where Cs, CL, CV and Ca (J kg−1 °C−1) are the specific heat capacities of solids, liquid, water vapor and dry air, respectively; ρs (kg m−3) is the density of solids; θs is the volumetric fraction of solids in the soil; Tr (°C) is the arbitrary reference temperature; L0(J kg−1) is the latent heat of vaporization of water at temperature Tr; W (J kg−1) is the differential heat of wetting (the amount of heat released when a small amount of free water is added to the soil matrix); and λeff (W m−1 °C−1) is the effective thermal conductivity of the soil.
4.Root water uptake process
In STEMMUS, two alternative methods were used to elucidate the root water uptake: macroscopic and microscopic models.
On given potential transpiration, relative root length distribution and soil water pressure head, the macroscopic root water uptake model firstly distribute the potential transpiration into a monolayer according to the relative root length distribution.
Where b(x) is the normalized water uptake distribution, which describes the vertical variation of the potential extraction term, Sp, over the root zone, described in Šimůnek et al. (2008). Tp is the potential transpiration.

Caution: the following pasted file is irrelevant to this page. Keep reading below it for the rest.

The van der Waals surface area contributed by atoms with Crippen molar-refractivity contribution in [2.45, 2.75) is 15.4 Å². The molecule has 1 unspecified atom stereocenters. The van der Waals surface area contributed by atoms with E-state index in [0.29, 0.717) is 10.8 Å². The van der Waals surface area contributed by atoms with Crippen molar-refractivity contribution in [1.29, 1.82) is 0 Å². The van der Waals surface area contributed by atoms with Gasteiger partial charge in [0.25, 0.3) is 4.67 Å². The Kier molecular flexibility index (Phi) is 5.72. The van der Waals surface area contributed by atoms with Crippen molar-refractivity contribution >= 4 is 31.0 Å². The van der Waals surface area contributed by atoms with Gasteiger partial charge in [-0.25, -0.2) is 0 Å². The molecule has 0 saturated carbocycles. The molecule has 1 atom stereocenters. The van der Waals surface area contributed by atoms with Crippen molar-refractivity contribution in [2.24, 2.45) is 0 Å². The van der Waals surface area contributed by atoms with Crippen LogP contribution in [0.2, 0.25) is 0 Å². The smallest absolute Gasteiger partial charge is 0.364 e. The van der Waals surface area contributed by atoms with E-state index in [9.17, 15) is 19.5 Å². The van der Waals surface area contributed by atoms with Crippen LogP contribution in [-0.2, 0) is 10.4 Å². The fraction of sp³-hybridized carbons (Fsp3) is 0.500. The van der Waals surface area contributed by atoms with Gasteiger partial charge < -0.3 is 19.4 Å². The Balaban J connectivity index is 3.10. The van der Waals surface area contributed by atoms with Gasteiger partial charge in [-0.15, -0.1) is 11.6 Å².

Then the potential root water uptake is reduced to actual root water uptake as a function of the soil water potential.
The root water uptake term described by (Feddes et al., 1978) isWhere a(h) (dimensionless) is the reduction coefficient related to soil water potential.
The microscopic model, contrary to the macroscopic model, takes the gradient of pressure head from bulk soil to root surface and root radial conductance into account.